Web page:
"Tommy Lee won the Academy Award for his role, the marshals behind him were fun, and the franchise would be an asset for Warner Bros. Every two years we could have Gerard chasing a new fugitive. It made sense"
- producer Arnold Kopelson, Cinescape Interview
Given that 1993's "The Fugitive" had a global box-office take of $353 million, talk of a sequel from the producers, husband and wife team Arnold and Anne Kopelson, was inevitable. But how could a sequel be generated, given that "The Fugitive" ended with a complete resolution of the Dr. Kimble story arc, without any dangling plot points upon which to build the next installment? Dr. Kimble remarries and his second wife ends up dead, sending him on the lam again? No, the Kopelson team took a different angle, in the hopes of telling a story that would be viable, believable, and capture the energy of the first movie. "U.S. Marshals", more of a spin-off in "The Fugitive" franchise than a sequel, is the result and unfortunately, it falls painfully short of the their intentions.
If I ever see Gerard in yellow tights again, I'm going to die a happy man.
Tommy Lee Jones reprises his Academy Award-winning role as U.S. marshal Samuel Gerard, Dr. Kimble's nemesis from "The Fugitive". This time, however, he is in pursuit of Mark Sheridan (Wesley Snipes), a Chicago tow truck driver convicted of two murders in New York City. However, while being extradited back to the Big Apple, a botched assassination attempt on the plane he is being transported on results in a calamitous plane crash. During the confusion, Sheridan manages to escape into the surrounding woods. Reflecting the government conspiracy-chic that has become commonplace in popular culture today, Sheridan is a former government operative, making him a wily adversary and sets up the inevitable conflict of Gerard versus the shadowy elements of his own government. Joining Gerard on this manhunt are several returning marshals from "The Fugitive" (Joe Pantoliano, Daniel Roebuck, and Tom Wood), a new female marshal (LaTanya Richardson), Gerard's by-the-book superior (Kate Nelligan), and John Royce (Robert Downey, Jr.), an arrogant government agent whose knowledge of covert operations comes in very useful during this manhunt (but then again, does he have his own hidden agenda?). And assisting Sheridan is Marie (stunning French actress Irene Jacob, from "Three Colors: Red", who is a better actress than what you see in UM), his girlfriend and accomplice.
What are you going to do now?
I'm going to find the person that set me up and clear my name.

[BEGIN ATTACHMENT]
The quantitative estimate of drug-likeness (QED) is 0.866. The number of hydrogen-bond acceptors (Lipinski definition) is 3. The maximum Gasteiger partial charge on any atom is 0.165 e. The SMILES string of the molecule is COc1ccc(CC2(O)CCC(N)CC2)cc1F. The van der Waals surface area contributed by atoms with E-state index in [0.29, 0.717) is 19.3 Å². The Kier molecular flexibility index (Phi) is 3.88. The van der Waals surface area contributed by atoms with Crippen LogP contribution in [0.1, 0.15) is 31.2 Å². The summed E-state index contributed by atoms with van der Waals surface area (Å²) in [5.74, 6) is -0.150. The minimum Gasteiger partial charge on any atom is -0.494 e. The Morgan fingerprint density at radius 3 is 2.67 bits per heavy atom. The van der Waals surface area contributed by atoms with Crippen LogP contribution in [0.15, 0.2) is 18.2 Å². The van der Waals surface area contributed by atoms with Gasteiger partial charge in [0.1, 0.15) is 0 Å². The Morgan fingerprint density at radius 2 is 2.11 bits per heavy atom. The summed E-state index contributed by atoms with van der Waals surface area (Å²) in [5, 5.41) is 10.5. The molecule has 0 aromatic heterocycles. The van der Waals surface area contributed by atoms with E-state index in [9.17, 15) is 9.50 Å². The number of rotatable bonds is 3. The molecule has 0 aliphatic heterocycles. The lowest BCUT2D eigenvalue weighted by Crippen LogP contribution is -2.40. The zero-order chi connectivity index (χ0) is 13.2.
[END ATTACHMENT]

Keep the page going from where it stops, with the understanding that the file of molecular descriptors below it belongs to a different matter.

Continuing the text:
Unfortunately, UM suffers from a bad case of déja vu, re-hashing elements from the first movie: instead of seeing a show-stopping train wreck, we see a show-stopping plane wreck; and instead of Kimble evading capture by jumping off a waterfall, Sheridan evades capture by jumping off a building and landing on a moving train. The shift from the fugitive to the pursuer as the main protagonist is also mismanaged: instead of providing a character arc that further develops the Gerard character or gives him a new insurmountable challenge to face, much like how dramatic television would flesh out its characters over the life of a series, the audience is not provided any further insights into what makes Gerard tick-- Gerard is put through exactly the same paces he was put through in the first installment as the confident and determined U.S. marshal that is confronted with evidence that his target may actually be innocent. Furthermore, the ensemble cast approach, in addition to diluting the focus of the story, also shortchanges the secondary characters, such as Royce, who end up as uninteresting generic characters along for the ride. And though the government agent background of the new fugitive provides some interesting narrative possibilities, his 'crime' does not generate the same emotional beats as Kimble attempting to clear his name by finding his wife's murderer.
How long you gonna take to catch him? I got PTA tonight.
To top it off, the script, written by John Pogue, in addition to some cheap humor, also contains a couple of blatant plot holes that most viewers will catch-- of course, the characters in the movie are oblivious to them, avoiding the dreaded affliction of SMS (short movie syndrome). Stuart Baird, who cut his directing teeth in "Executive Decision", does the best he can with the lackluster material, though the pedestrian pacing sabotages whatever suspense and energy there is left in the mediocre plot. On the plus side, there are some interesting action set pieces that will provide adrenaline junkies their requisite thrills, but overall, "U.S. Marshals" is mildly entertaining, hardly original, and pales in comparison to "The Fugitive".